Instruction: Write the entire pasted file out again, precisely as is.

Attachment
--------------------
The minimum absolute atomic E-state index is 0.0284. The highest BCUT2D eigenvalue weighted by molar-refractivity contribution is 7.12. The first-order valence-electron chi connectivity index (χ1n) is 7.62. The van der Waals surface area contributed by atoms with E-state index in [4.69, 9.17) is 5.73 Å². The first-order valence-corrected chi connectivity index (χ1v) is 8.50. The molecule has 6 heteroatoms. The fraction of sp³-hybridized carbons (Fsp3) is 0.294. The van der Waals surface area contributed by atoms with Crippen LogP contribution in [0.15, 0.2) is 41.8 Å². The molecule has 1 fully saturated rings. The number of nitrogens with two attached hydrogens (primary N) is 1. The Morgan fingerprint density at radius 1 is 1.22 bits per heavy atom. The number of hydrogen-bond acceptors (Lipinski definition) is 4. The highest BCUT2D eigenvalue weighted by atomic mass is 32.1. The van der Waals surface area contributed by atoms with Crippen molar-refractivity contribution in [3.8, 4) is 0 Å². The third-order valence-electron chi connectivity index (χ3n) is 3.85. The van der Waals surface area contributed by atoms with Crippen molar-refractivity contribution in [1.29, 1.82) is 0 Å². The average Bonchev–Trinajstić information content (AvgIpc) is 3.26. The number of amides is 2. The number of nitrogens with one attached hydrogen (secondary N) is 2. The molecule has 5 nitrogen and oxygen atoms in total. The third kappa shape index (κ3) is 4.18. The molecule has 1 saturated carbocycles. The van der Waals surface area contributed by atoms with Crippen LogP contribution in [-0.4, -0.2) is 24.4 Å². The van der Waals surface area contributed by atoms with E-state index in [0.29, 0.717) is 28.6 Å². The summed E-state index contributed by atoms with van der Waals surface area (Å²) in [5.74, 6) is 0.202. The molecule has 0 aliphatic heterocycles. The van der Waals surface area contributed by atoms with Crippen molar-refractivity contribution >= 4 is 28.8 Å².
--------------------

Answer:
The minimum absolute atomic E-state index is 0.0284. The highest BCUT2D eigenvalue weighted by molar-refractivity contribution is 7.12. The first-order valence-electron chi connectivity index (χ1n) is 7.62. The van der Waals surface area contributed by atoms with E-state index in [4.69, 9.17) is 5.73 Å². The first-order valence-corrected chi connectivity index (χ1v) is 8.50. The molecule has 6 heteroatoms. The fraction of sp³-hybridized carbons (Fsp3) is 0.294. The van der Waals surface area contributed by atoms with Crippen LogP contribution in [0.15, 0.2) is 41.8 Å². The molecule has 1 fully saturated rings. The number of nitrogens with two attached hydrogens (primary N) is 1. The Morgan fingerprint density at radius 1 is 1.22 bits per heavy atom. The number of hydrogen-bond acceptors (Lipinski definition) is 4. The highest BCUT2D eigenvalue weighted by atomic mass is 32.1. The van der Waals surface area contributed by atoms with Crippen molar-refractivity contribution in [3.8, 4) is 0 Å². The third-order valence-electron chi connectivity index (χ3n) is 3.85. The van der Waals surface area contributed by atoms with Crippen molar-refractivity contribution in [1.29, 1.82) is 0 Å². The average Bonchev–Trinajstić information content (AvgIpc) is 3.26. The number of amides is 2. The number of nitrogens with one attached hydrogen (secondary N) is 2. The molecule has 5 nitrogen and oxygen atoms in total. The third kappa shape index (κ3) is 4.18. The molecule has 1 saturated carbocycles. The van der Waals surface area contributed by atoms with Crippen LogP contribution in [-0.4, -0.2) is 24.4 Å². The van der Waals surface area contributed by atoms with E-state index in [0.29, 0.717) is 28.6 Å². The summed E-state index contributed by atoms with van der Waals surface area (Å²) in [5.74, 6) is 0.202. The molecule has 0 aliphatic heterocycles. The van der Waals surface area contributed by atoms with Crippen molar-refractivity contribution >= 4 is 28.8 Å².